Pension: Pension (currently 16.35 percent) is calculated as a percentage of gross scale wages, which include performances, overtime, rehearsals, mileage, doubling, and all premiums. It is not deducted from your wages, but paid in addition to your wages by the employer. It is worth a reminder here that it is extremely important to check your statement from the pension fund every year to make sure you received your benefits. Only employment covered by a union contract is eligible for pension benefits. If you are new to the plan or new to union work, make sure you understand how much work you need to do to become vested. It is a shame when people discover that they have lost years of benefits simply because they missed vesting by a few dollars. For more information, contact us.
Health Benefits: Health benefit contributions, like pension, are also paid by the employer and the money does not come out of your paycheck. In this case, the contribution is not a percentage but instead a set amount, and it is the same for all musicians regardless of other premiums. Currently a concert pays $50 and each rehearsal pays $16.50. These health contributions are not paid as cash into your pocket. Instead, they are deposited into your health account at the union, and once they reach a certain minimum level, you can earn health insurance through the union. Call us for more details.
Cartage: For a full list of instruments that pay cartage, please refer to the contract. For timpani, harp and other bulky instruments, the actual cost of cartage is paid. Make sure you keep receipts!
Mileage: A special mileage payment is earned for jobs in Nassau and Suffolk Counties and beyond Local 802’s jurisdiction, even if transportation is provided.
Recording: No recording of any kind is allowed without prior written agreement. There are too many details related to recording and our national contracts to cover in this space, but I cannot stress enough how important it is that you educate yourself and know what you are getting into when you agree to do a recording. You easily could be cheating yourself out of thousands of dollars down the road if you agree to record non-union. Archival and grant recordings are a different matter. They do not require payment to musicians; however, they do require agreement with the union and a vote of the musicians. If you see microphones being set up in a rehearsal or performance and you have not received prior notification that a recording is taking place, inform your contractor and call us.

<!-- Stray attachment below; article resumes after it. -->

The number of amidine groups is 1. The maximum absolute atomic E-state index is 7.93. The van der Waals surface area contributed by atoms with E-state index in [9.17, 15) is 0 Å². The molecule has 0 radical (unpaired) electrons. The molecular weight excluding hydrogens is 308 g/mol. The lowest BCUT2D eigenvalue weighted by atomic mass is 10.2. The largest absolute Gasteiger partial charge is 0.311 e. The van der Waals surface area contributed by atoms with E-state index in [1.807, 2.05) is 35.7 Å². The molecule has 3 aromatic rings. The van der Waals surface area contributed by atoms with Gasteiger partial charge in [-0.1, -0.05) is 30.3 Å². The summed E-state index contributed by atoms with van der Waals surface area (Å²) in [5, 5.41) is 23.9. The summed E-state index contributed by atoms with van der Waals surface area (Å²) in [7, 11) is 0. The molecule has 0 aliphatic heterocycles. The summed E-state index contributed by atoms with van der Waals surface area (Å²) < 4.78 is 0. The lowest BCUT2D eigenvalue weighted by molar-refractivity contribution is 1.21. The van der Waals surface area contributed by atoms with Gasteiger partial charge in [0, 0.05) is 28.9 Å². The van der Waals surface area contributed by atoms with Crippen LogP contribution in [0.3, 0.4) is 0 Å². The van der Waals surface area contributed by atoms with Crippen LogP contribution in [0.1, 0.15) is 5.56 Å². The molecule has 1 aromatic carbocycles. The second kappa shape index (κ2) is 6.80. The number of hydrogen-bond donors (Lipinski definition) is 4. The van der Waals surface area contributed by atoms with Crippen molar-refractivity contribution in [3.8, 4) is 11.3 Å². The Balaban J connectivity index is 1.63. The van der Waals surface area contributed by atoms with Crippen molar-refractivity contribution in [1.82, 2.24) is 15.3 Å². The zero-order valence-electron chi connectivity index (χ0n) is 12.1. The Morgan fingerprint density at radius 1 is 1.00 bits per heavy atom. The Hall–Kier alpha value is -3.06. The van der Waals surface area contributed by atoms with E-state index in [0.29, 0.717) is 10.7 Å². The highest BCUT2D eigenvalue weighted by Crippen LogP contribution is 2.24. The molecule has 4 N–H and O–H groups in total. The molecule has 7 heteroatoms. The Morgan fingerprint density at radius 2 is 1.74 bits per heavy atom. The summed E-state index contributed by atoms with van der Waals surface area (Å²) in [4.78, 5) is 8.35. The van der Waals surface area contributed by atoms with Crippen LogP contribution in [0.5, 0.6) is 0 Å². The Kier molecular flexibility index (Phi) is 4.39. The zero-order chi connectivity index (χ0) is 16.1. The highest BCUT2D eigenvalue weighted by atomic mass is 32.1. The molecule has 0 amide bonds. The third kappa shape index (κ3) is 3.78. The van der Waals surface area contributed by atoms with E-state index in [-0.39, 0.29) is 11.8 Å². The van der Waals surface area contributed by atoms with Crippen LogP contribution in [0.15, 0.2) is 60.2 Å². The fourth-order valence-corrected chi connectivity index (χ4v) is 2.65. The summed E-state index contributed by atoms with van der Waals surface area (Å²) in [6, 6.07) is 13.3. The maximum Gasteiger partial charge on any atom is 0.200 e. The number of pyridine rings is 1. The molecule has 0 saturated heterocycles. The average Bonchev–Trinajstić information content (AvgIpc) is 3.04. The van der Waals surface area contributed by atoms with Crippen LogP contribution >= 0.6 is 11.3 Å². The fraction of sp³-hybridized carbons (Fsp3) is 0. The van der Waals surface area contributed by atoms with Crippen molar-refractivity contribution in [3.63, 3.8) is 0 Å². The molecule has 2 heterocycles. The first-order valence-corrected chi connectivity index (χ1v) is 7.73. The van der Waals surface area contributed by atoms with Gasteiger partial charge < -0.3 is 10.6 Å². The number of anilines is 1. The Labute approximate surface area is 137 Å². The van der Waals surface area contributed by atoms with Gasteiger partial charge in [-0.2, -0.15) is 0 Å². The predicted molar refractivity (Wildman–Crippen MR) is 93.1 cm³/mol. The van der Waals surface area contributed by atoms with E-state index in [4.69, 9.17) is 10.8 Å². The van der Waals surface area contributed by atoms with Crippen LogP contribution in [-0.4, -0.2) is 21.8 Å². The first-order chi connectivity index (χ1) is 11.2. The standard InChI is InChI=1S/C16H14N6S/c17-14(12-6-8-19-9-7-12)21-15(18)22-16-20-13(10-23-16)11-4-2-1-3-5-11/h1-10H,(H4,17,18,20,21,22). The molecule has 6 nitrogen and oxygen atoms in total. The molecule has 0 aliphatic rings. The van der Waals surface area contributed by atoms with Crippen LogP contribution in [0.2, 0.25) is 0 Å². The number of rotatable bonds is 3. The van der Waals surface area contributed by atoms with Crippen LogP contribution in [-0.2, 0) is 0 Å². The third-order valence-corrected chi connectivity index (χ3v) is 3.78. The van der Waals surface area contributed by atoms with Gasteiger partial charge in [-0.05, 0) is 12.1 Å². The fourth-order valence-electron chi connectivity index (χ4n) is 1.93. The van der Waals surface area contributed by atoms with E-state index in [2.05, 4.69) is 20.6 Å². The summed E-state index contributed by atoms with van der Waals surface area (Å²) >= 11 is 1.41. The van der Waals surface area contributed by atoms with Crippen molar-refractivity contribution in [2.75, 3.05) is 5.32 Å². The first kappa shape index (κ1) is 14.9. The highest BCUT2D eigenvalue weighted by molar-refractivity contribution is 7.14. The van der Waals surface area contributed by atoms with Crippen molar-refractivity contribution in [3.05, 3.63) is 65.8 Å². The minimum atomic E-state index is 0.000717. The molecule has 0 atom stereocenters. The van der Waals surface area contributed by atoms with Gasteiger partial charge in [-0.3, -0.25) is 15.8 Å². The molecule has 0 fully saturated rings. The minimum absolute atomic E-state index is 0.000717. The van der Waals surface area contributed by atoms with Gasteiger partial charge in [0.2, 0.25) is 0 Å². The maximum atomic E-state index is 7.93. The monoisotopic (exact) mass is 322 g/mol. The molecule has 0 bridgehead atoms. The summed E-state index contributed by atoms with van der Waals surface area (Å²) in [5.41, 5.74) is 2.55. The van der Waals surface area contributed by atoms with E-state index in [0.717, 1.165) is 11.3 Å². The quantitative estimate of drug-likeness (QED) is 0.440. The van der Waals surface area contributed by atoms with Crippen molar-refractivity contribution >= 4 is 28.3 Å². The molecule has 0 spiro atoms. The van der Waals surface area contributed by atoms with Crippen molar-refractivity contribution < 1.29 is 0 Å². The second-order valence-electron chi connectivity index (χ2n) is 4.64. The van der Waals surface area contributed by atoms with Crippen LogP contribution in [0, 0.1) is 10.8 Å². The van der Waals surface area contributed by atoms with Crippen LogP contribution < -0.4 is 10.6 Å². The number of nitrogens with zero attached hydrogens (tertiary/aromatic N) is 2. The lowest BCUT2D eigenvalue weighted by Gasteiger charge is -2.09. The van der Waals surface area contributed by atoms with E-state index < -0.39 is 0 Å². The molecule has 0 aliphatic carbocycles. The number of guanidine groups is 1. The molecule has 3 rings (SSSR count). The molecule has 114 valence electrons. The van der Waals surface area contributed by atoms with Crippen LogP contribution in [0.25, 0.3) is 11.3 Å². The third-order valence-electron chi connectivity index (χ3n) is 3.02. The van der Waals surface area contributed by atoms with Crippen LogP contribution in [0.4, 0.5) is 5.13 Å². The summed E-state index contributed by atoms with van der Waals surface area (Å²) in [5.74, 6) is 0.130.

Working conditions: This section relates to the length of performances and rehearsals as well as breaks. Musicians must be paid for a minimum of 2.5 hours of rehearsal and for an entire concert even if only needed for a shorter time. A rehearsal may be called for up to 4 hours before overtime is required; however, all rehearsal times must be called no later than 24 hours before the rehearsal with a definite start and end time. No musician is required to remain beyond the last rehearsal call.
Work dues: For all work other than recording, a deduction of 3.5 percent is taken out of your gross scale wages. This should be the only deduction from you check other than the statutory taxes. If no taxes were deducted from your check, you were paid as an independent contractor, which is against the law in New York State. If this happens to you, contact us. We can let you know how being paid as an independent contractor can come back to haunt you at tax time and what you can do about it.
Technically speaking, the classical scale discussed in this article is called Local 802’s Single Engagement Classical Wage Scales and Conditions (Appendix A). You can find a copy on our web site. Better yet, stop in and pick up a copy. We are always happy to see you.
Karen Fisher is the senior concert rep at Local 802. Contact her at (212) 245-4802, ext. 174 or Kfisher@Local802afm.org.